U.S. Antidumping Policies: The Case of Steel
Barry J. Eichengreen, Hans Van der Ven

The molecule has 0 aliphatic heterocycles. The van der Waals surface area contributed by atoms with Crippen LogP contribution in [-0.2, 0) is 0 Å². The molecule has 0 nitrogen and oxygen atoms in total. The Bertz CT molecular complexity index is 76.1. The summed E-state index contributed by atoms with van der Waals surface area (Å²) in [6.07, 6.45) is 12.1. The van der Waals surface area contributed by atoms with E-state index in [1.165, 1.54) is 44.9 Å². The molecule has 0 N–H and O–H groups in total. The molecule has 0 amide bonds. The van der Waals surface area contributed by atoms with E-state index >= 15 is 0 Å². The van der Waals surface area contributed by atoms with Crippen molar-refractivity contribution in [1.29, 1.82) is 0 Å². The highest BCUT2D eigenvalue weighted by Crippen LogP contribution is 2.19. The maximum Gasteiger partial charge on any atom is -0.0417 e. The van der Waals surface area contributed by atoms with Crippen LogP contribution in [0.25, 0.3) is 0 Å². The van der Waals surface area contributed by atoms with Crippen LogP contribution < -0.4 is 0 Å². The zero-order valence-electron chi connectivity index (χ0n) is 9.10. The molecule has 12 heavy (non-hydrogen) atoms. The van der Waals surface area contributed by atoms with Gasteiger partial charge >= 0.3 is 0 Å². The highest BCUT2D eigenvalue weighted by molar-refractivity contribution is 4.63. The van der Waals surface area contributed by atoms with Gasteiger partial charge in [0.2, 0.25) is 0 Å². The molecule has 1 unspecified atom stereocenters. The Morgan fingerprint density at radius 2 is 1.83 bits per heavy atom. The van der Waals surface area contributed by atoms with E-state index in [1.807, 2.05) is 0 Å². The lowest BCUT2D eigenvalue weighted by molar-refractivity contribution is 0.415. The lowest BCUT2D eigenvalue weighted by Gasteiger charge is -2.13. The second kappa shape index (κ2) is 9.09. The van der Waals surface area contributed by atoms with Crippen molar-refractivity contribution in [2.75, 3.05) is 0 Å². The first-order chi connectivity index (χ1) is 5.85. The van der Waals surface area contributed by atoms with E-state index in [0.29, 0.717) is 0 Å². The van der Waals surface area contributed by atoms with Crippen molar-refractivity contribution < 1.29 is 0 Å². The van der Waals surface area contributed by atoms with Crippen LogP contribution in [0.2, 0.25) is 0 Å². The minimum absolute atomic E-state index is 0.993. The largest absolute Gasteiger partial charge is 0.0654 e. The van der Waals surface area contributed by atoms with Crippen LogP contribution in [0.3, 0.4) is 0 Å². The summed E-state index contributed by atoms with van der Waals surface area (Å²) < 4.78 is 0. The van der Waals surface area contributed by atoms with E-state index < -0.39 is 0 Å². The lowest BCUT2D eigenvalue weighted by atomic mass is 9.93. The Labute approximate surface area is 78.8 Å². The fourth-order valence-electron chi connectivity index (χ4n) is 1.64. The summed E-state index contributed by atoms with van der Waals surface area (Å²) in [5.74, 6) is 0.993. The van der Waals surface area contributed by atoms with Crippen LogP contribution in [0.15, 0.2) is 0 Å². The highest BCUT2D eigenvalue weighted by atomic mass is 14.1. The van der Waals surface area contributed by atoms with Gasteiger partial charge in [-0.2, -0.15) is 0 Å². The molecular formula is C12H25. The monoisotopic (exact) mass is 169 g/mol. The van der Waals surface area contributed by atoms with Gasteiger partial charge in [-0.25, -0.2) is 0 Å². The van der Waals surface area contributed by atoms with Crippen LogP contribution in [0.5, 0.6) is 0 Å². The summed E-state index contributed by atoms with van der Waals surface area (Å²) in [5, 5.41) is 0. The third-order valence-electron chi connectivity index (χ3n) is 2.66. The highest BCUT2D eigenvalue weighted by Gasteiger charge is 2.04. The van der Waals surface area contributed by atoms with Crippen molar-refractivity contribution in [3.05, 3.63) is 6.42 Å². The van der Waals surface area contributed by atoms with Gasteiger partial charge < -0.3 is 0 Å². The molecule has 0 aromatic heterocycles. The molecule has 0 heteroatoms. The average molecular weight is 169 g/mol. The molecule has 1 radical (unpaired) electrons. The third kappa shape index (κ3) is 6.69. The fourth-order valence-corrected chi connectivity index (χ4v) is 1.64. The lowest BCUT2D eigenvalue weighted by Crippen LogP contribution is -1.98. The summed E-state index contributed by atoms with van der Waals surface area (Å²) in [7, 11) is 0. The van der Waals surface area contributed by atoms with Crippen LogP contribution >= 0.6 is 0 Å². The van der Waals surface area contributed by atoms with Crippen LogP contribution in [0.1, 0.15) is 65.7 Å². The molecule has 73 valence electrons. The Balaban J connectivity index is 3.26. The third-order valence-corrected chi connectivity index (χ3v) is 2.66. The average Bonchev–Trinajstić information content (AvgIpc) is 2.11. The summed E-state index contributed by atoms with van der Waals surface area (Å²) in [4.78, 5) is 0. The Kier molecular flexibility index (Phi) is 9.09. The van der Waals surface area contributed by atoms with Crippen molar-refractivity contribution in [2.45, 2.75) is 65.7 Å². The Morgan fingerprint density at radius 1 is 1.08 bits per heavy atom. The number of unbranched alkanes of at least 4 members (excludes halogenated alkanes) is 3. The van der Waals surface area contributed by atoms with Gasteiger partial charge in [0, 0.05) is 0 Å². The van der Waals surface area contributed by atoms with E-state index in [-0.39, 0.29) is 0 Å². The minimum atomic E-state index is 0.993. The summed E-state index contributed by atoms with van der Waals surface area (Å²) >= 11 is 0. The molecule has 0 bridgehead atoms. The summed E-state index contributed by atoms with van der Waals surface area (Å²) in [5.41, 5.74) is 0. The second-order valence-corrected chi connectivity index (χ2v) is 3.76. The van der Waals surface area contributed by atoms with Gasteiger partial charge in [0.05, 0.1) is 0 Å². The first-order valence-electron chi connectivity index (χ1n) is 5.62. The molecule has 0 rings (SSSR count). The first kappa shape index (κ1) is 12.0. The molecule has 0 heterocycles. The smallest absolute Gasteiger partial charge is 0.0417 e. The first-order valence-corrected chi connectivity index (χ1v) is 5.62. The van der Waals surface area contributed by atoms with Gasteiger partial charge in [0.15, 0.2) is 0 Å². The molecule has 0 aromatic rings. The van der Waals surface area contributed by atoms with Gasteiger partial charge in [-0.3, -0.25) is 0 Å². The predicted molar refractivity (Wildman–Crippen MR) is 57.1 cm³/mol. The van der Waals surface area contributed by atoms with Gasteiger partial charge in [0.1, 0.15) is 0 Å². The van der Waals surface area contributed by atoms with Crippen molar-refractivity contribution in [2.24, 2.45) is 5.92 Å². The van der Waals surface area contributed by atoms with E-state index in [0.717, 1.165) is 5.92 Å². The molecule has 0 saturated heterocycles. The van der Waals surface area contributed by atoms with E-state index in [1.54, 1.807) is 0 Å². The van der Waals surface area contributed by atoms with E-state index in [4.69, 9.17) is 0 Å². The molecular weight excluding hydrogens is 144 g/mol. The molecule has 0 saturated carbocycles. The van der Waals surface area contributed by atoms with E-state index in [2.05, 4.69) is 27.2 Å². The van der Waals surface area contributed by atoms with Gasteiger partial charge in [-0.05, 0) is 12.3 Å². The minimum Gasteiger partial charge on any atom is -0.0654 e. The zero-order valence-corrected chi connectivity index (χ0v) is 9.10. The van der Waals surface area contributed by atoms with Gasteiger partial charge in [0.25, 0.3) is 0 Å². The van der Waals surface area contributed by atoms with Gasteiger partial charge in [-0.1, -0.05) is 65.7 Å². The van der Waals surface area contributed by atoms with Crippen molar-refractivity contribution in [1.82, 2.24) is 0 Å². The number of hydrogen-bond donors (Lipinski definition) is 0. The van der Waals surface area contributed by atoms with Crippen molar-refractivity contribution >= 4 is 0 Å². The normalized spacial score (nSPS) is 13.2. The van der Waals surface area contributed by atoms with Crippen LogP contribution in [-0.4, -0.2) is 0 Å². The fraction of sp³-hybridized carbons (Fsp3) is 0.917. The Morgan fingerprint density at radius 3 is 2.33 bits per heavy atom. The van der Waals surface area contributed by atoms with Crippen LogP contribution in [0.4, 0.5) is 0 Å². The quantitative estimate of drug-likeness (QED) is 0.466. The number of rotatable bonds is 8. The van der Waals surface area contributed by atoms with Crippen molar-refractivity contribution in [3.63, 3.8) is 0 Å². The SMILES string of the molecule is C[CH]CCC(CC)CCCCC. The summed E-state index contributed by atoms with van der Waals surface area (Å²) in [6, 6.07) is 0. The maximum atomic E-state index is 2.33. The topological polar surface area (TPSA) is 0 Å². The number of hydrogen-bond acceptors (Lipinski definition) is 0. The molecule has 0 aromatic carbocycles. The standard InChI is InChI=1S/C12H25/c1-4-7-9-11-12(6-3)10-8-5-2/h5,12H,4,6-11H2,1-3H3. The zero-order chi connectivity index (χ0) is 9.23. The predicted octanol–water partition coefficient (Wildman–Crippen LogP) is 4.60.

This paper examines the controversy surrounding recent allegations that foreign producers are dumping steel products onto U.S. markets. The paper is in four sections, which take four quite distinct views of dumping and recent U.S. antidumping policies, emphasizing the changing definition of dumping and the development of administrative procedures. Section II focuses on the application of these procedures to the international steel trade, taking as a case study the most noteworthy of recent innovations : the Trigger Price Mechanism for steel. Section III considers models that can be used to analyze dumping. The models of most relevance to the practices currently at issue in the steel industry seem to us models of oligopolistic rivalry in imperfectly competitive, segmented markets. We develop a model designed to identify crucial factors upon which the incidence of dumping will depend: the number of firms producing for each national market,their costs, their market shares, and the extent to which they recognizeand exploit their mutual dependence. Finally, in Section IV we calibrate these models to illustrate how the extent of dumping and the effects of the TPM depend on the model's parameters.